Leslie Hewitt: Sudden Glare of the Sun at the Contemporary Art Museum St. Louis

[uds-billboard name=”hewitt”]Leslie Hewitt knows how to do subtle. Her decision to place her large, wood-framed photographs decisively on the ground around the gallery at the Contemporary Art Museum St. Louis (CAMSTL), instead of on the wall, might not seem restrained. Displaying artwork on the floor is not new or even novel, but it is a way to declare that what you are looking at is not precious, is not above the viewer’s comprehension, and does not contain some kind of didactic truth. Right away, in the act of placing in lieu of hanging, we know that these photographs are not meant as straight documents, are not holistic records of truth, are not family heirlooms – are not photography as we might expect.

Rather, the seven photographs from New York City-based Hewitt’s series Blue Skies, Warm Sunlight show us photographs which allude, photographs which prompt us toward reconsideration of everyday objects. What makes the photographs’ placement so understated is that the images are of books, photographs, and other objects stacked in various positions on a floor, leaning against a white wall themselves, echoing the frame. The position of each object changes slightly from one photograph to the next, a book going from horizontal to vertical, a photograph moving from the floor to atop a book, creating a tension among the images, almost as if they were mixed up film stills while also being reminiscent of the quiet and calm of a Dutch still life.

Initially trained as a sculptor, Hewitt presents in her first major solo-museum show photographs which exude a confidence of formal quality, but Hewitt is by no means only concerned with form, though her attention to it is impressive. Hewitt is perhaps more interested in the particular meanings of the objects that she chose and how they represent culture. Look closely at the photographs and you’ll see that the book that keeps re-appearing is The Politics of Protest (1969), which explores anti-war and civil rights America in the 1960s. In a preview of the exhibition, Hewitt commented that for her, photographs are icons.  In terms of social history, she cited Andy Warhol’s Death and Disaster series as an example and inspiration of how an artist took popular imagery which shocked cultural values (unrestrained consumerism in the case of Warhol), altered it through silkscreen, and put the horrors on display.

Hewitt, as stated earlier, is much more subtle about it.  The presence of photographs within Hewitt’s photographs is testament to the medium’s iconic value and the same can be said for books. These documents of image and text define for the present and the future how societies view themselves and wish to be represented – often telling of family, cultural, and political woes in tangible, though not always definite, terms. By stacking and re-stacking these objects of social memory and history, the books, photographs, and domestic objects relay that there is no singular understanding of history and change, but rather that there is always a space for shifting our understanding, and it can be both definitive or more subtle.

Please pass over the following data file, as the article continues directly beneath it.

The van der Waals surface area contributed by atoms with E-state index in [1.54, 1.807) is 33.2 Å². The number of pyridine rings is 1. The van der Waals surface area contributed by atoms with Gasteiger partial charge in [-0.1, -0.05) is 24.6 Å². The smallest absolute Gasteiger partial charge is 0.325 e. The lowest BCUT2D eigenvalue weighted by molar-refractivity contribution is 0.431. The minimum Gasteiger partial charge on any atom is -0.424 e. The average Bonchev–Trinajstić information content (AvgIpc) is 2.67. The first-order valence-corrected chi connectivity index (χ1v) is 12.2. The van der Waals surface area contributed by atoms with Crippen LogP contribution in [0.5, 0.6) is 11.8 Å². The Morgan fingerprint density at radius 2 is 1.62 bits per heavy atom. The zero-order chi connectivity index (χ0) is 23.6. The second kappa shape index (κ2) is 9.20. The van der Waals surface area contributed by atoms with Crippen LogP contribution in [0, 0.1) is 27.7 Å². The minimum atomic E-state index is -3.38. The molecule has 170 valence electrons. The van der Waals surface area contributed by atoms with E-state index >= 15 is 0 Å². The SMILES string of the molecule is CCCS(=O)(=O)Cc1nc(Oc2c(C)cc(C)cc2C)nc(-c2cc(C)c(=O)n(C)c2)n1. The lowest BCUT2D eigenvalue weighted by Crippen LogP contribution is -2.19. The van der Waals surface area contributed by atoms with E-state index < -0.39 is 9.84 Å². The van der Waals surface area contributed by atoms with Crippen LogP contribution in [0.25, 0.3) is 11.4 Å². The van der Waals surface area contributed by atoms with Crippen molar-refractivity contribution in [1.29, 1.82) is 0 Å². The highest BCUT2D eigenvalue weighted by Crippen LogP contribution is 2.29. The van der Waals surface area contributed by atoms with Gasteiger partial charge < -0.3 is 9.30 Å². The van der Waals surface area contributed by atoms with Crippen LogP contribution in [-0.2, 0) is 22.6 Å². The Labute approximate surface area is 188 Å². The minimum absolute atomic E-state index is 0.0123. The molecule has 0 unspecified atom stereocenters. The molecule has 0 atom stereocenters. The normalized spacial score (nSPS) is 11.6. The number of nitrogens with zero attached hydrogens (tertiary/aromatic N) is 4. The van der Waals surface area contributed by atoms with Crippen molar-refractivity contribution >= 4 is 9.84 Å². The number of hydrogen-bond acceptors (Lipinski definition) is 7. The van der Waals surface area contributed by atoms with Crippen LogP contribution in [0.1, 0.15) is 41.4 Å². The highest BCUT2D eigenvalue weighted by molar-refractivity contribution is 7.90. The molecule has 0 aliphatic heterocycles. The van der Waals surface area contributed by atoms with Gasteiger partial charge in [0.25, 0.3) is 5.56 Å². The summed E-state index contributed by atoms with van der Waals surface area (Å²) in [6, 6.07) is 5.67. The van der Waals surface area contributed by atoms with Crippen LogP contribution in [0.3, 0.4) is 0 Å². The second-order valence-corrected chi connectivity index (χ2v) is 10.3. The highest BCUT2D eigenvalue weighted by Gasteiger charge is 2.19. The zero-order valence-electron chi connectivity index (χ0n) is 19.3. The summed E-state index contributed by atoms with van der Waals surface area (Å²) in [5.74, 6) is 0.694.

The other body of work that Hewitt exhibits is A Series of Projections, 12 black-and-white photographs hung grid-like, this time on a wall. Hewitt shot her photographs from projections she made onto her studio wall of overlapping images from two appropriated sources: images of nature from the Bettmann Archives and original shots of domestic interiors. The resulting photographs have a striking quality of being dramatically present, but also ghost-like and are hung to mimic projections themselves. There are about three stock images from which the rest are derived, creating  a set of similar but different, almost-but-not-quite, photographs, analogous, Chief Curator Dominc Molon said in a preview of the works, to the filmic technique of the jump shot. As in Blue Skies, Warm Sunlight, there is the presence of the domestic (broken ceramics) and of the filmic (slightly changed positions of objects from image to image) which attest to Hewitt’s careful research, process, and choice of forms, which she has said are extremely important aspects of the work for her.  Such attention to detail pays off in images which offer clarity in some space between photography, film, history, and sculpture.

Hewitt is in engaging company: Jonathan Horowitz’s Your Land/My Land: Election ’12 loudly greets visitors in the lobby by dividing the room in two with a large blue and a large red carpet, and, in the middle, two television monitors continuously running news cycle from CNN and Fox News. Smaller, subtler, even delicate, but by no means tranquil is Lauren Adams: Hoard, an installation of custom wallpaper with Elizabethan creature imagery and gouache painting, addressing difficult histories of colonialism through seemingly innocent domestic objects. Rosa Barba: Desert – Performed is a stunning multi-media installation, centering around the medium of film itself, exploring notions of duplicity and material and geographical awareness; it includes the almost hypnotic looping film, The Long Road (2010), shot in the Mojave Desert. There is a sense of a cast of well-formed, knowledgeable, confident characters this season at CAM– artists who exude an energy that comes from knowing what they want and having just the way to say it.


Leslie Hewitt: Sudden Glare of the Sun and Rosa Barba: Desert – Performed continue through 30 December; Jonathan Horowitz: My Land/Your Land: Election ’12 through 11 November; and Lauren Adams: Hoard through 14 October at the Contemporary Art Museum, located at 3750 Washington Blvd., St. Louis, MO. See www.camstl.org for more information.

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